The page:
This is a quote, of disputed origin. A very of-the-moment example of scientific theft is the Higgs boson. This was proposed by Peter Higgs and others who stole the idea of a symmetry-breaking mode and Higgs boson from another field of physics. This kind of theft is common and 100% OK – providing that you credit the people whose idea you stole. Ideas are as free as air, and are what economists call a public good. This means that you can’t stop people from using, or being inspired by an idea, and that everyone can benefit from using an idea without it being used up.

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IcosahedronLast week I was at a conference on mathematical biology in Durham. I will get to the biology in a bit, but first the mathematics, in particular geometry. You can make precisely five (not four or six) different regular solid shapes using only regular polygons, and where at every corner of the shape the same number of these polygons meet. The cube is probably the most familiar one.  This is made from six squares (a square is a four-sided polygon), and at each corner, three of these squares meet. There are exactly four other shapes, one of which is the icosahedron shown to the left. The icosahedron is made of triangles (three-sided polygons), not squares, and here at each corner five of these triangles meet. The icosahedron has 20 of these triangles.

I find it somehow continually surprising, that there are precisely five and only five such shapes possible. It just seems a bit weird to me. Even more weirdly, we have known that you can only make five of these solid shapes since the time of the ancient Greek philosopher Plato (born about 427 BC). These five shapes are the most symmetric, and so many people think, the most beautiful. They are called the Five Platonic Solids, because they are mentioned in works by Plato.

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From Weds to Friday last week I visited Ghana to do some volunteering in the Komfo Anokye Teaching Hospital in Kumasi, Ghana.  I taught some medical statistics as well as grant writing skills to the attendees of the 2nd Annual HIV, Hepatitis B and Hepatitis C Conference, which was being held in Kumasi.

The aim of the conference was to improve the knowledge of the clinical and scientific staff about the diagnosis and treatment of co-infection by HIV and the liver disease hepatitis. A specific purpose of this Royal Society funded meeting was to build capacity for local research programmes to determine the prevalence of  liver disease, and of risk factors, such as which HIV treatments improve or worsen the hepatitis, and by how much.

At the same time as the conference, a group from the universities of Liverpool, Middlesbrough and University College London, led by Prof Anna Maria Geretti, were making a study of liver disease in coinfected patients at the hospital, doing liver fibrosis scans and virological blood tests. I was involved in the taking of data from the ultrasound fibrosis scans, and sorting blood samples in the lab. Over 150 patients visited during the week, and 50 health workers from across west Africa came together for the conference.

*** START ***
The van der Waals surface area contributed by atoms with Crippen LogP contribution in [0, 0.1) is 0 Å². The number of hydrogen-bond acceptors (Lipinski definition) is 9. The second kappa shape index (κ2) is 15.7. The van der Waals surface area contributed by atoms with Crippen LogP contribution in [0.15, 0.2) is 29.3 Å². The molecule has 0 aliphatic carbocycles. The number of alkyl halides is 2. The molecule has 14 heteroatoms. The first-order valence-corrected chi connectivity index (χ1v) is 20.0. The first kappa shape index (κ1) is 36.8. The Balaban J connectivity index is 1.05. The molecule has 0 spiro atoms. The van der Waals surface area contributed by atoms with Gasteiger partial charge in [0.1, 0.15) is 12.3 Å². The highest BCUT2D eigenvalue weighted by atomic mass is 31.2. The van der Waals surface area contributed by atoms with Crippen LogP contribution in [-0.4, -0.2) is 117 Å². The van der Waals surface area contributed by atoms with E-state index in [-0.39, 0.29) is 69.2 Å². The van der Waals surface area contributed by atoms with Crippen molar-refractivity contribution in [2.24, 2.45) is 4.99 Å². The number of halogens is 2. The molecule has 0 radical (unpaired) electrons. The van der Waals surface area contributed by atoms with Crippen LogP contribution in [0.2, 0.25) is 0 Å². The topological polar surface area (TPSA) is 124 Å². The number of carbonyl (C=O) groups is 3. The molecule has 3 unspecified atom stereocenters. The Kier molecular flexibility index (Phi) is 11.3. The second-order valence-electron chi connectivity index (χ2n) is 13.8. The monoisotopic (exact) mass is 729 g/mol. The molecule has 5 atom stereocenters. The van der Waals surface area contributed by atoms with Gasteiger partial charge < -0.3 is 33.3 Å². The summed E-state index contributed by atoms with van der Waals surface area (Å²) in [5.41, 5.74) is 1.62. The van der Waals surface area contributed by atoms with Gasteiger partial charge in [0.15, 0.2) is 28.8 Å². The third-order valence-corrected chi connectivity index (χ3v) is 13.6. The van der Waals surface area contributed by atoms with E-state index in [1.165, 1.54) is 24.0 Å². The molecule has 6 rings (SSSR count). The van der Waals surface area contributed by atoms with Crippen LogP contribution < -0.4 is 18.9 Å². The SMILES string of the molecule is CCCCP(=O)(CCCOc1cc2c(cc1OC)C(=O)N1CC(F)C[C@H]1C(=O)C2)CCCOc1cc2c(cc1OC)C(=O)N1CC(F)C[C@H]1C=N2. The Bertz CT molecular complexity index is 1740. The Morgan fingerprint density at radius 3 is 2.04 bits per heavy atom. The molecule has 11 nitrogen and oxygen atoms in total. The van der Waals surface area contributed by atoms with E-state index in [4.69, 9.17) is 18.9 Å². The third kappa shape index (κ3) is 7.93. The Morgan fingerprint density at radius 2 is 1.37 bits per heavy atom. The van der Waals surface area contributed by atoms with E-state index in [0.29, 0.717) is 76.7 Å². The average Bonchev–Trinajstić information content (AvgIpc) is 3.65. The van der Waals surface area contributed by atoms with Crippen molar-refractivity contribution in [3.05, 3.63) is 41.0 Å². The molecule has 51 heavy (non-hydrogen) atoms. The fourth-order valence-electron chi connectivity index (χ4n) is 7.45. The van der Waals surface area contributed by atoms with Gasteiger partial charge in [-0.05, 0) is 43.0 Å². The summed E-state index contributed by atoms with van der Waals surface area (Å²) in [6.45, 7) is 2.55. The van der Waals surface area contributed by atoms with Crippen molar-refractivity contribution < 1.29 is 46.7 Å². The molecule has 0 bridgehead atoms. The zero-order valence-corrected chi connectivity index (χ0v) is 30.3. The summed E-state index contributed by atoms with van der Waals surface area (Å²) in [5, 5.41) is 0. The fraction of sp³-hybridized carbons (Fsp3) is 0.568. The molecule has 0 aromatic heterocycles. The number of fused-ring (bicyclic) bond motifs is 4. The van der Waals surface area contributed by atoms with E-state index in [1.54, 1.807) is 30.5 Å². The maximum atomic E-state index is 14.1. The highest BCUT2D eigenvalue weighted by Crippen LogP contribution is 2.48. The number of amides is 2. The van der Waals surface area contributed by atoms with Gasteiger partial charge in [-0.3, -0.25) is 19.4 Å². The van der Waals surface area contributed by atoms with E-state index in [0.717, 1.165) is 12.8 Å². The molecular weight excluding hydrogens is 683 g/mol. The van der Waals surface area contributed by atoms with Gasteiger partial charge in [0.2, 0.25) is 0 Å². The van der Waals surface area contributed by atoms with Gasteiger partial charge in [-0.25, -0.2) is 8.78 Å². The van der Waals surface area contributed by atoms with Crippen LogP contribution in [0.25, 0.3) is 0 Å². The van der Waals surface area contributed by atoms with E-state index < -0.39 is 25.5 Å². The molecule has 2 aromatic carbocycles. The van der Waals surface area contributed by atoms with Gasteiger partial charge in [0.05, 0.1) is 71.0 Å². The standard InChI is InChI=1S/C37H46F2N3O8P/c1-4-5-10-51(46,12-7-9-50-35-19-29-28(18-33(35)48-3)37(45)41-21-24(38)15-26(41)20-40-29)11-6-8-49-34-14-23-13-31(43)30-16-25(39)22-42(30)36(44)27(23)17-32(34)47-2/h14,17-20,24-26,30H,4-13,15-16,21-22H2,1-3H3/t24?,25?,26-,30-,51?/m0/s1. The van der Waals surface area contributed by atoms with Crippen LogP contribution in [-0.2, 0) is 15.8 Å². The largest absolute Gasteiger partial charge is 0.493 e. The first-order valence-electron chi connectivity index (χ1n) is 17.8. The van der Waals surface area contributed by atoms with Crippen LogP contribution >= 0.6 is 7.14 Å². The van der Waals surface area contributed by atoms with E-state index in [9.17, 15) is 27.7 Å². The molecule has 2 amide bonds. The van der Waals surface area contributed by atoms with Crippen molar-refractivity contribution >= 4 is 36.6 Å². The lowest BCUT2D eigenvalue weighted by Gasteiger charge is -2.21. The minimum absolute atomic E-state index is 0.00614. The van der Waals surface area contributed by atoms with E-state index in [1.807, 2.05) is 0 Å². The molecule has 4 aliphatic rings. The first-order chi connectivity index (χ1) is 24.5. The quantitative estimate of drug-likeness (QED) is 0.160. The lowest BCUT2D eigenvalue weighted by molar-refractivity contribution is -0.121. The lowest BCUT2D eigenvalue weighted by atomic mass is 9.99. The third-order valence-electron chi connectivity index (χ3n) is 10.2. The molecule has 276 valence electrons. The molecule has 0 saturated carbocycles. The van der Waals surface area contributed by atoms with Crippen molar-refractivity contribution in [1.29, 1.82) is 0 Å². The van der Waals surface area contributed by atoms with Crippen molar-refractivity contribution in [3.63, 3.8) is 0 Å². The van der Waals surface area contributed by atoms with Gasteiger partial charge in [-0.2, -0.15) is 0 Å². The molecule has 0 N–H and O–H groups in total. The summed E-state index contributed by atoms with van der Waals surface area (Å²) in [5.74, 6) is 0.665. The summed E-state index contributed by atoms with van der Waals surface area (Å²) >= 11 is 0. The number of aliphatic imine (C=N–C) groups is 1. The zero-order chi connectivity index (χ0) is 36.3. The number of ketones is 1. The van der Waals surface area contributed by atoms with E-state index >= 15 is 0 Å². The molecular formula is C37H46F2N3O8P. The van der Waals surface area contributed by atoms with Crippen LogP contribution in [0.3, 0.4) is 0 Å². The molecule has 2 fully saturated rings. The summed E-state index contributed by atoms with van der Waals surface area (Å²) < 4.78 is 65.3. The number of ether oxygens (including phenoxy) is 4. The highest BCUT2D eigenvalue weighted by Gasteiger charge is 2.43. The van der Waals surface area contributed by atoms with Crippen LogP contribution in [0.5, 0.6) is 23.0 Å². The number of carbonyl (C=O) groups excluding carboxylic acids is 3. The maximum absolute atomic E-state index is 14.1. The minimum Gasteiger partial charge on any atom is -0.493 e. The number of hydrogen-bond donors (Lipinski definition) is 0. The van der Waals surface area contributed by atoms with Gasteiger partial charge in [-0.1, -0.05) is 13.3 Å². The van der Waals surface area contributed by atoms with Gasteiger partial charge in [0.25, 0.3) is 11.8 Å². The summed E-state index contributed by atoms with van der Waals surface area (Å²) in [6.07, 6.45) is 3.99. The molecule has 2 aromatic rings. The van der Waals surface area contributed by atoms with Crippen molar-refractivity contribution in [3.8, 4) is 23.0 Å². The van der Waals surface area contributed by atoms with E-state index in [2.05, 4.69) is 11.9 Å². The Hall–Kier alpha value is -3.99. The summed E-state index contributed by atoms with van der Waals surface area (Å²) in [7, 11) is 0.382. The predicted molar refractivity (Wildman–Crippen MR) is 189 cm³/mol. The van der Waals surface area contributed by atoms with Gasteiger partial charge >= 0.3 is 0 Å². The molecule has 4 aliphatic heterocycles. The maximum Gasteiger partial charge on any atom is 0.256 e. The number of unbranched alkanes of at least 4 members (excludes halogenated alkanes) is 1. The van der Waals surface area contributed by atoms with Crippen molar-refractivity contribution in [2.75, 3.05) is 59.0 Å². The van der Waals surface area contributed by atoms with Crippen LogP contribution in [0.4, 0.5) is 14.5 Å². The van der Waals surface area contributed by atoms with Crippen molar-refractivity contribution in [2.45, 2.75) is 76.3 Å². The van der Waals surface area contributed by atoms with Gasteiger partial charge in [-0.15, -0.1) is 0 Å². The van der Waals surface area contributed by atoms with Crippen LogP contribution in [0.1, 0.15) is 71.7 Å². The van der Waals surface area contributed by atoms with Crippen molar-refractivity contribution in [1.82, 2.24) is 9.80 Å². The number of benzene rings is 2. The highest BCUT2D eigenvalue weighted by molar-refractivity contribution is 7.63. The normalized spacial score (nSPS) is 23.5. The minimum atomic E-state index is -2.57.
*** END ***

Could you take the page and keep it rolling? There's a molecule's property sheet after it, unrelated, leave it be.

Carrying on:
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In case any readers in Guildford are interested, you might like to know that Guildford Café Scientifique long ago serendipitously scheduled an event this evening on the LHC. The speaker is Prof Nick Evans, from our Sepnet partner institution the University of Southampton.

More details are available on the Café Scientifique web site.

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[Ha'penny bridge]
It definitely felt like Saturday as I waited for the bus from the hotel at 7 this morning. The roads were much emptier, and the bus timetable at the stop told me that the most frequent service didn’t actually start until 8 at the weekend. Still, I got into town quickly, and failed to get a coffee in the completely deserted docklands area, or indeed in the convention centre, where they had removed the coffee stand in the foyer.

Still, my first session was the intriguingly-titled “What Should European’s Eat?” and the answer might have emphatically said “not-coffee” so perhaps I had a lucky escape. The question was explored by nutritional, demographic and statistical experts from Greece, the UK and Finland, each giving a kind of history of the national diet and the role of scientific studies of eating habits and how they relate to setting government nutrition recommendations.

Greece, with its historic diet consisting of a lot of olive oil, cereals, fruit and vegetables, with some fish and meat, with red meat eaten quite rarely, had been discovered to coincide with good health (particularly cardiovascular) and longevity in a study called the Seven Countries Study, which looked at a large cohort over many years. This is reflected in the advice in the Greek Food Pyramid, which shows food at the bottom that should be eaten every day, moving up to food that should be eaten more rarely at the top. This diet used to be almost universal (so I learnt from the speaker) in many mediterranean areas in the past, but over the last 50 years or so has eroded so that just under half of inhabitants could be said to follow this traditional diet. Co-incidently, or not, you may have recently played with the "Where are you on the global fat scale?" tool on the BBC News and noticed that Greece now has a greater rate of obesity than the UK.
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[ESOF slide on sea ice]

Hello, keen followers of my exploits at the EuroScience Open Forum in Dublin. I mentioned in my Day 1 post that I thought the name of the event was a bit strange to me. Well, today, they have had their "policy" day, in which a large number of the events did not concern themselves with science but concerned themselves with things that concern themselves about science – so a kind of metascience day. This meant quite a lot of discussion, and hence more of a forum, I suppose. Since I’ve actually gone to (and blogged about) quite a few metascience events already in past days, I tried to also go to some of the few more science-oriented events today. Here’s a quick summary of what I’ve seen: